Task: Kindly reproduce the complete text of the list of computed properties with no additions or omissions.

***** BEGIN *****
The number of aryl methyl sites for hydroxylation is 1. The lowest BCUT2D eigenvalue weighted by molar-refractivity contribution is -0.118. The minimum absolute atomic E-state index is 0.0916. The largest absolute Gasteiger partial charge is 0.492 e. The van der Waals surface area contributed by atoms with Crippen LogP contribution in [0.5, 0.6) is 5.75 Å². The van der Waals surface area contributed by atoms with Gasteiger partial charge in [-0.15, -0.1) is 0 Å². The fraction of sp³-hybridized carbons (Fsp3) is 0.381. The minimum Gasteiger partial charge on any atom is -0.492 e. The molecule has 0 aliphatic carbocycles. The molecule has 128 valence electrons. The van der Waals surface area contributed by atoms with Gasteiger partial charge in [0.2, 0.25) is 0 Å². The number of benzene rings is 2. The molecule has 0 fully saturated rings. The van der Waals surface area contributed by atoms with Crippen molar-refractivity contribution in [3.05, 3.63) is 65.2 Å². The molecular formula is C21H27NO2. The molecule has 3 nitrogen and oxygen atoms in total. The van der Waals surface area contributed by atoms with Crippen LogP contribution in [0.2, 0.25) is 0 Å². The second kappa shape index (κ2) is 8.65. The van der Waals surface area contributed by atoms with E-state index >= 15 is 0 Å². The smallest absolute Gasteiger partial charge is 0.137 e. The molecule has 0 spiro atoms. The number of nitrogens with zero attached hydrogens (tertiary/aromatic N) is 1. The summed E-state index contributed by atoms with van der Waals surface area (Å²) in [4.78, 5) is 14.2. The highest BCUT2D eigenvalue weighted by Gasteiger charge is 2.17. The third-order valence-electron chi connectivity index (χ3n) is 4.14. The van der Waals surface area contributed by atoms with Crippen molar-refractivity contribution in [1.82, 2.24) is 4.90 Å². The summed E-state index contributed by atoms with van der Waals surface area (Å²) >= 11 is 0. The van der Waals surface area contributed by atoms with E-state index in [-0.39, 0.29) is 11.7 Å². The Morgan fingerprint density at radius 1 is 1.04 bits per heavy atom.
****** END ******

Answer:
The number of aryl methyl sites for hydroxylation is 1. The lowest BCUT2D eigenvalue weighted by molar-refractivity contribution is -0.118. The minimum absolute atomic E-state index is 0.0916. The largest absolute Gasteiger partial charge is 0.492 e. The van der Waals surface area contributed by atoms with Crippen LogP contribution in [0.5, 0.6) is 5.75 Å². The van der Waals surface area contributed by atoms with Gasteiger partial charge in [-0.15, -0.1) is 0 Å². The fraction of sp³-hybridized carbons (Fsp3) is 0.381. The minimum Gasteiger partial charge on any atom is -0.492 e. The molecule has 0 aliphatic carbocycles. The molecule has 128 valence electrons. The van der Waals surface area contributed by atoms with Gasteiger partial charge in [0.2, 0.25) is 0 Å². The number of benzene rings is 2. The molecule has 0 fully saturated rings. The van der Waals surface area contributed by atoms with Crippen molar-refractivity contribution in [3.05, 3.63) is 65.2 Å². The molecular formula is C21H27NO2. The molecule has 3 nitrogen and oxygen atoms in total. The van der Waals surface area contributed by atoms with Crippen LogP contribution in [0.2, 0.25) is 0 Å². The second kappa shape index (κ2) is 8.65. The van der Waals surface area contributed by atoms with E-state index >= 15 is 0 Å². The smallest absolute Gasteiger partial charge is 0.137 e. The molecule has 0 spiro atoms. The number of nitrogens with zero attached hydrogens (tertiary/aromatic N) is 1. The summed E-state index contributed by atoms with van der Waals surface area (Å²) in [4.78, 5) is 14.2. The highest BCUT2D eigenvalue weighted by Gasteiger charge is 2.17. The third-order valence-electron chi connectivity index (χ3n) is 4.14. The van der Waals surface area contributed by atoms with Crippen molar-refractivity contribution in [1.82, 2.24) is 4.90 Å². The summed E-state index contributed by atoms with van der Waals surface area (Å²) >= 11 is 0. The van der Waals surface area contributed by atoms with E-state index in [-0.39, 0.29) is 11.7 Å². The Morgan fingerprint density at radius 1 is 1.04 bits per heavy atom.